The downside of long hours in film and TV studios is all the downtime. Besides growing restless, I had a wife and two young daughters I was seeing too little of. So I traded life in front of the camera for life behind it. I became a children’s television writer. With that change came the writer’s greatest perk: a 20-second commute in your socks. I wrote for Eureka’s Castle, The Magic School Bus, Eyewitness, Prehistoric Planet, Cyberchase, and even went to the Balkans to write a show in Macedonia. After lugging home an Emmy for Between the Lions in 2004, my now teenage daughters said it all: “Cool.”

But every TV writer has a weakness. Mine is writing long (e.g., this bio). The cure arrived in writing my first children’s novel, Out of Patience. It gave me the chance to return to my midwestern roots, and write a story about a boy who feels trapped in his tiny hometown. It also allowed me to have fun with such notions as the first flush toilet west of the Mississippi, and the dreaded Plunger of Destiny. Obviously, such notions were in desperate need of being expressed, of finding a voice. I’m thrilled they found me.


MOST MORTIFYING MOMENT EVER: First day of third grade, teacher’s calling the roll. She calls my name, “Here.” Then she calls my brother’s name, “Here,” and she realizes, “Oh, you’re twins!” Then my brother–who hated being a twin–shouts, “No, Brian flunked a grade!”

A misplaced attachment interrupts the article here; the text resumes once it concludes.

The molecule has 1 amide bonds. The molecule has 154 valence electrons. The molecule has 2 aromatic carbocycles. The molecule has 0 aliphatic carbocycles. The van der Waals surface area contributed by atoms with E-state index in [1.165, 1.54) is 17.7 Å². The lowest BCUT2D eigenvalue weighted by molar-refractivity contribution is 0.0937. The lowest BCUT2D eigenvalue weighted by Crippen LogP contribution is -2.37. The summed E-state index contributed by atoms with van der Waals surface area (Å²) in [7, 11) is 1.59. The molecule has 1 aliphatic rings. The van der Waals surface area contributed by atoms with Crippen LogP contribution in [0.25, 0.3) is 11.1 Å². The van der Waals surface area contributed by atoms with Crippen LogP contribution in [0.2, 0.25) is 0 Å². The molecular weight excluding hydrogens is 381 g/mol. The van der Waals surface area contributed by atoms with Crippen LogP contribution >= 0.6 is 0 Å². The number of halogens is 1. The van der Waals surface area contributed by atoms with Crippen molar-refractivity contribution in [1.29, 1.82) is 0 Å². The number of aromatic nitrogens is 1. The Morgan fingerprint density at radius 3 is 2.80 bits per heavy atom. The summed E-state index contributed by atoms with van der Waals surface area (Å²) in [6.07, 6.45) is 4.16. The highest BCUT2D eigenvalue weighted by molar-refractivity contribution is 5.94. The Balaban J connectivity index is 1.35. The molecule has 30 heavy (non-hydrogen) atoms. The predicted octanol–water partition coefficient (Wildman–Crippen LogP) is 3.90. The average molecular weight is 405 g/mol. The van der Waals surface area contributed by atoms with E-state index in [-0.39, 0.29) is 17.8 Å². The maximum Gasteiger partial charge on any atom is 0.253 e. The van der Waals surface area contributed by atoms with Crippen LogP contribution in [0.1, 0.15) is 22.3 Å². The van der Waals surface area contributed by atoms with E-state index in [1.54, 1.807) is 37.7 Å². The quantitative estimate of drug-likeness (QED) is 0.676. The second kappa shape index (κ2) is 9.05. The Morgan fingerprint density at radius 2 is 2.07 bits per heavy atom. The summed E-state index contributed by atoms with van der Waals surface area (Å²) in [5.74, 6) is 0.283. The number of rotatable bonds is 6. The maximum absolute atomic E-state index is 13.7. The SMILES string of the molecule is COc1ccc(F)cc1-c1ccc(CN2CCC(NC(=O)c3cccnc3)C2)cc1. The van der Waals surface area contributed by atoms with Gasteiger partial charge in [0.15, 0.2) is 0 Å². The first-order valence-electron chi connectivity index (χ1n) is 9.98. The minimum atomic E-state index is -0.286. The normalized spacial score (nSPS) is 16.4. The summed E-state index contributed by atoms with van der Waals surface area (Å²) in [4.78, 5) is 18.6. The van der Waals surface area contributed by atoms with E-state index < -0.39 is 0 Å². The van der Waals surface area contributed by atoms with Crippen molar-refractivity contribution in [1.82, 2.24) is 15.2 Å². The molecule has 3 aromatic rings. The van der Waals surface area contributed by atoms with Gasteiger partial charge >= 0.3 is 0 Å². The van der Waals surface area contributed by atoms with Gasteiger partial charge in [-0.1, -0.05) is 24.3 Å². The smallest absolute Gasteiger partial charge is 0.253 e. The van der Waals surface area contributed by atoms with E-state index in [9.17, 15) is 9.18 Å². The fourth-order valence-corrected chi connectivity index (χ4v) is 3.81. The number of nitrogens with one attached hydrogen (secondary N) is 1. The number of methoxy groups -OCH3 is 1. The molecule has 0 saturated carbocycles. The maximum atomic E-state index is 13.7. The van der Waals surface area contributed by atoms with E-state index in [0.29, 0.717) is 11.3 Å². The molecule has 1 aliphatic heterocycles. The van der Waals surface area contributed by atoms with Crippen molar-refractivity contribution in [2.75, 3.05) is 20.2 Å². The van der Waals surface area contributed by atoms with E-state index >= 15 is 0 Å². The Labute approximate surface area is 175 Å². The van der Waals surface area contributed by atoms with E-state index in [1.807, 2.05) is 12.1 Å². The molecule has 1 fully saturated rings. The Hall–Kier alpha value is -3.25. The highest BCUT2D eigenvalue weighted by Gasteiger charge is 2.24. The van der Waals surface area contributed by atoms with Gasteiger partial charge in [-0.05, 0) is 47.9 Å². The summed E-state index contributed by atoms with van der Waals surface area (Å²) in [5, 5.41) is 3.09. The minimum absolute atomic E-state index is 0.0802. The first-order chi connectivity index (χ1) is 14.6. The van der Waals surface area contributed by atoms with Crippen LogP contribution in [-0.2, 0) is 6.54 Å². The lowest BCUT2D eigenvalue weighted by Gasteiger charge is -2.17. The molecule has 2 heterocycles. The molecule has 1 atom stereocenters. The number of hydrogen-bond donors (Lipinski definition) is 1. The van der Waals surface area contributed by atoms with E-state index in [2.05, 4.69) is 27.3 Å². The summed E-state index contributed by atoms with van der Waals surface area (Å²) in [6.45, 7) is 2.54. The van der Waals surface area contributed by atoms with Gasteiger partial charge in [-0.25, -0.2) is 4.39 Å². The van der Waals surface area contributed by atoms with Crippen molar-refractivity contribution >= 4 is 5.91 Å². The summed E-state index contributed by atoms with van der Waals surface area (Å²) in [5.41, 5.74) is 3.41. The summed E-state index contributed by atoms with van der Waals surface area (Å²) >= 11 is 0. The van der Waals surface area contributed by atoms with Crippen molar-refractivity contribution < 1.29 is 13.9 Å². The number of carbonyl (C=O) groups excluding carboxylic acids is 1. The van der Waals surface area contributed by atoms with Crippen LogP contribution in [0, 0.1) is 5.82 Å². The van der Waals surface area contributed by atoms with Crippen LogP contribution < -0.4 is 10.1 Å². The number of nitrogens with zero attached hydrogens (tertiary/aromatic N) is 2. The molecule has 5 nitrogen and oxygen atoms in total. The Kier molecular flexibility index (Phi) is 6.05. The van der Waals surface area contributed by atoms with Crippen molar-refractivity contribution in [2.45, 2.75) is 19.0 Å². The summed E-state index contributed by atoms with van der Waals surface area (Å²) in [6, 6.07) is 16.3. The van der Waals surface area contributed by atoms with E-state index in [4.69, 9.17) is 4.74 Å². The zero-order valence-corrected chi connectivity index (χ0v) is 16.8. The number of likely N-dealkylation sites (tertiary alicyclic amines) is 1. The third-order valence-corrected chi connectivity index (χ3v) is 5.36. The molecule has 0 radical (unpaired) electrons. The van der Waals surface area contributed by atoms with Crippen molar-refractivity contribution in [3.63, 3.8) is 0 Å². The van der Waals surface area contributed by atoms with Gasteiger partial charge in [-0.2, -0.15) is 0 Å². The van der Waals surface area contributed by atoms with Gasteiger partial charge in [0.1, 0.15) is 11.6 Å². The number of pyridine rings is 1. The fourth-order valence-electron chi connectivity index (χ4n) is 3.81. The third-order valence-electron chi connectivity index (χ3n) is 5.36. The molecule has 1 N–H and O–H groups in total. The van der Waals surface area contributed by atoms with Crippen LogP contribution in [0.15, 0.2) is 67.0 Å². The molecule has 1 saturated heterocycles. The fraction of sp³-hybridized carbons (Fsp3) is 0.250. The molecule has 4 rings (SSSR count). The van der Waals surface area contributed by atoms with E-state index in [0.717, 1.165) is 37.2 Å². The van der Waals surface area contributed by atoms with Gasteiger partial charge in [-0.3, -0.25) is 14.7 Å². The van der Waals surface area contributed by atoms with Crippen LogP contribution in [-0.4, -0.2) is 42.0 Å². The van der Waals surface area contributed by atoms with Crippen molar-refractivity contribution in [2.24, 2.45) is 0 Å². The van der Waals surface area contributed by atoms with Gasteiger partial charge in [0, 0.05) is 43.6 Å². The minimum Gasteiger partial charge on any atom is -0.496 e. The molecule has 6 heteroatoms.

WORST THING ABOUT GROWING UP: My family didn’t have a TV.

BEST THING ABOUT GROWING UP: My family didn’t have a TV.

MADDEST I EVER MADE A TEACHER: When I accidentally spelled “as” with two Ss.

COOLEST PLACE I EVER LIVED: In a teepee in the woods of Maine.

WEIRDEST PLACE I EVER LIVED: Where I live now, on the property where Mark Twain died. I’ll let you know if Twain’s ghost ever makes an appearance.

STRANGEST THINGS ABOUT MY NAME: It used to be Muehl (pronounced meal). Before that it was Mühl. But who wants a name with a smile button in the middle of it?

GREATEST FEAR: Getting lost in research.

GREATEST JOY: Getting lost in research.



BEST PIECE OF TOILET TRIVIA I COULDN’T WORK INTO OUT OF PATIENCE: My great-great-grandfather was a justice of the peace in Missouri in the late 1800s. After administering marital vows to a pair of newlyweds, he had a special way of reminding them of the domestic life they were about to share. He asked them to toast their marriage by drinking from a chamber pot filled with beer and a German sausage.

GREATEST AMBITION: To work that into a story someday.


Starred Review, Publishers Weekly, March 14, 2011:
"Meehl doesn't pull any punches as his characters undergo their own journeys to freedom in this powerful, intelligent tale."

From the Hardcover edition.